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Construction of wheel knuckle hinges and learning to weld

January 08, 2024 — BarryK

Continuing the full-suspension solar electric tadpole recumbent trike project, this is the previous post:

...which describes modification of the front-wheel "knuckles" for a bicycle wheel with 20mm diameter shaft. I recently learnt the name for that part. Here is a photo of a wheel knuckle for a different trike project, made by Tony:


...I won't post the link, as it is from a private Facebook group. Tony is an Aussie, who built seven recumbent trikes, but now due to age has had to stop riding them. Tony's welding ability exceeds mine. The knuckle consists of the spindle for the wheel, the central "kingpin", and brackets for disk-brake calipers and steering linkage.

The go-kart kit that I purchased via Aliexpress is very cheaply made, and the pivot-points are all very sloppy. If the hinges are sloppy, then it will mean the wheels will have some "play" and will wobble while in motion. This is bad for the handling and will also cause fast tread wear.

So, I have been reducing the play in all the hinges. The knuckle came with a M12 bolt, whereas the kingpin tube that it slides into is about 13mm inside diameter. Actually, a tiny fraction over 13mm. To fix this, I bought some brass tube, 13mm OD, 12mm ID, 05mm wall thickness (from here), and slid a piece of it into the kingpin:


...fantastic, the bolt is now a snug, but not tight, fit.

One detail: the kingpin tube, into which I slid the brass tube, has a raised seam its entire length. I took that out with a round file, before inserting the brass tube. Looking ahead to contruction of the swing-arms, to be described in a future blog post, the tubes were much longer and I took out the seam with a drill bit in a lathe:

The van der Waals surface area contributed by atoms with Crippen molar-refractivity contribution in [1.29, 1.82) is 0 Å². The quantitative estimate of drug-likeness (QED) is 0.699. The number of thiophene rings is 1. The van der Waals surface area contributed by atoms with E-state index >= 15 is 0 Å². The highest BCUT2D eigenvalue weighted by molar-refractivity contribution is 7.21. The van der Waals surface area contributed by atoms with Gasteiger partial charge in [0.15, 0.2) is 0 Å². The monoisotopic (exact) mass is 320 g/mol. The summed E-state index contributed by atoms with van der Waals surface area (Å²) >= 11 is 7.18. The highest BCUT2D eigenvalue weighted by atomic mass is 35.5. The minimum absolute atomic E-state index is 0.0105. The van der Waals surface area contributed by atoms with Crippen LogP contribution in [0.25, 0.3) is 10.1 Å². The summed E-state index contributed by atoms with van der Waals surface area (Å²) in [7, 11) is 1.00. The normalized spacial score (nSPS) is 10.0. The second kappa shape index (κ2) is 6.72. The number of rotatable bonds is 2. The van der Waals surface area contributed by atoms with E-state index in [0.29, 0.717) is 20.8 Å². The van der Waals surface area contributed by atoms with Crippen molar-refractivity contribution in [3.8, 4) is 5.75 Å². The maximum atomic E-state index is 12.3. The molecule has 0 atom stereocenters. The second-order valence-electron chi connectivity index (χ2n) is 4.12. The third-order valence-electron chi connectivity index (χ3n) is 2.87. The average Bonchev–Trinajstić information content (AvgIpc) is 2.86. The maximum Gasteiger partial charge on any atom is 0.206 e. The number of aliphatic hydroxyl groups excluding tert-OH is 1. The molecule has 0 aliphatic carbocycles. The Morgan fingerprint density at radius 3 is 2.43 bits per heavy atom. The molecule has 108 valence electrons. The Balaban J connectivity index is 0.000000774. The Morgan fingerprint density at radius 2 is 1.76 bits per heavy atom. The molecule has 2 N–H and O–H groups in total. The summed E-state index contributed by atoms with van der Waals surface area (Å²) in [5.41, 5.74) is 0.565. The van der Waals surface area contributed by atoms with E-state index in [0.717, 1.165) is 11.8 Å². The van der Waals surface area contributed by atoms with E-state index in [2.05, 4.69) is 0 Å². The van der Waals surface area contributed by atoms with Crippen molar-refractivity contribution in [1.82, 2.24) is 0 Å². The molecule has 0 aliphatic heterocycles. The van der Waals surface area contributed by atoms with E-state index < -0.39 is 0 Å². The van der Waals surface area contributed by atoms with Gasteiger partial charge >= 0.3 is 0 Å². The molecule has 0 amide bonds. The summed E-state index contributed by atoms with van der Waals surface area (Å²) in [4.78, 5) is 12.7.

The bolt was not quite long enough, so I bought one with a 120mm total shaft length and about 32mm thread length. Got it off eBay, with 1.25mm pitch fine thread:

...that was the longest I could find, but still not quite long enough, as you should be able to make out from this photo:


...the threaded part of the bolt is going through the U-piece and is another very sloppy pivot-point. To fix this, I welded a nut onto the U-piece, into which the bolt will screw. Also, at the other end, welded a small rectangle of iron, with a hole so as to grip the bolt more snuggly. Here are photos of the U-pieces:


...the welding is not beautiful, but does the job.

Actually, I didn't do that welding, it was done by Terry. He is a retired school teacher who used to teach metalwork.

This is a workshop that I have joined, mostly retired guys, and today Terry was extremely helpful. He did the above welding with a MIG welder, and gave me instructions how to use it. I brought in my arc welder, and Terry gave me instructions how to strike a spark and get a nice weld-run. This is the arc-welder that I purchased a little while ago, in anticipation of needing it for the trike project:


...that helmet thing is useless, so also purchased an auto-darkening helmet:

I practised with this welder, but had great difficulty, mostly because the rod sticks to the work-piece.

Today, Terry tested my welder with different rods, and we found one that strikes very easily; "CIGWELD Ferrocraft 21" 2.5mm diameter (see here). In fact, I was amazed how easily it struck and didn't stick. Amperage was set to 115A, and thickness of the workpiece is also a factor, so that particular rod worked well for that situation.

An extra note about the MIG welding that Terry did. He had difficulty with getting a bond to the U-pieces, which contributed to the messy appearance. We think that the coating is "yellow zinc" -- whatever, it was a problem.

There will be some more welding required for this trike project, and that is going to be mild-steel, so should be easy. In fact, I should be able to handle it myself with the arc welder. Lots of fun!    

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